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The Blue Letter Bible

Dr. J. Vernon McGee :: Notes for Colossians

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WRITER: Paul (Colossians 1:1)

DATE: About A.D. 62

CHURCH AT COLOSSE: Paul had never been to Colosse when he wrote this epistle (Colossians 2:1). He was in Ephesus for about two years where he had his most fruitful ministry (Acts 19:8-19). Colosse was 75 to 100 miles east of Ephesus, and visitors from Colosse had heard Paul and had come to know Christ. Apparently Philemon was one of these. A church came into existence in Colosse (Philemon 2), and Epaphras was the minister (Colossians 1:4-8; 4:12, 13). Paul intended to visit there when he was released from prison (Philemon 22). Paul wrote to this church as though it were his own.

PROBLEM AT COLOSSE: Colosse, located in southwest Phrygia in Asia Minor near Laodicea, was beset with oriental mysticism. Gnosticism had evidently intruded with its Greek pantheistic philosophy of the demiurge.

(1) They had an exclusive spirit (were aristocratic in wisdom). Col. 1:28
(2) They held speculative tenets on creation — that God did not create the universe directly, but created a creature who in turn created another creature, until one finally created the physical universe. Christ was considered a creature in this long series of creations. Col. 1:15-19; 2:18
(3) Their ethical practice was asceticism (influenced by Greek Stoicism) and unrestrained licentiousness (from Greek Epicureanism). Col. 2:1623

Col. 3:5-9

MESSAGE OF COLOSSIANS: Colossians is the chart and compass that enable the believer to sail between the ever-present Scylla and Charybdis. “Pure Christianity lives between two dangers ever present: the danger that it will evaporate into a philosophy — philosophies of the atonement…and the danger that it will freeze into a form” (Dr. Scofield). Jesus said that He is the water of life. He did not say that He was the ice of life; He did not say that He was the steam of life. We are not told to add something to Christ nor to subtract from Him.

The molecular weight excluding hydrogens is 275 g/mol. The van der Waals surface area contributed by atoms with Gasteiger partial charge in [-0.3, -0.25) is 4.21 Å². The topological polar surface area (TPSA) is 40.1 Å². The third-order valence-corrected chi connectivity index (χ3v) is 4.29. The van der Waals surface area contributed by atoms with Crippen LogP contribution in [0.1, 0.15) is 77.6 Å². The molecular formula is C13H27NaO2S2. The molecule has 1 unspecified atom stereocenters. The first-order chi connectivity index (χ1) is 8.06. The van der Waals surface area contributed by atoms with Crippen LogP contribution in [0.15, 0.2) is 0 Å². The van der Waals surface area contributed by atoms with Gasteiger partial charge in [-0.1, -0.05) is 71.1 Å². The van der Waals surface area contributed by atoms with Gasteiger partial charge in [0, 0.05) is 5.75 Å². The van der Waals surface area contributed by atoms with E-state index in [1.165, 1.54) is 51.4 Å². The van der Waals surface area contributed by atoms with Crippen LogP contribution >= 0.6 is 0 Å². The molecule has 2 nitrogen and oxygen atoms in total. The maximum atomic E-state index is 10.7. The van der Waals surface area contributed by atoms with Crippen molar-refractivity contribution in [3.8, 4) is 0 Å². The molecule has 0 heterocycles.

The message of this epistle can best be seen by comparing it with other prison epistles.

Ephesians, Colossians, Philippians, and Philemon

Subject: Ephesians the body of believers, called the church, of which Christ is the Head
Colossians the Head of the body who is Christ; the body is only secondary (Colossians 1:18)
Theme: Philippians Christian living is the theme and the periphery of the circle where Christ is the center.
Colossians Christ is the theme and the periphery of the circle where Christian living is the center.

Philippians emphasizes the kenosis — Christ became a Servant (Philippians 2:7).
Colossians emphasizes the pleroma — Christ is the fullness of God (Colossians 2:9).
“Thou, O Christ, art all I want; more than all in Thee I find” (Charles Wesley).

Outline for Philippians ← Prior Section
Outline for Colossians Next Section →
Notes for Philippians ← Prior Book
Notes for 1 Thessalonians Next Book →
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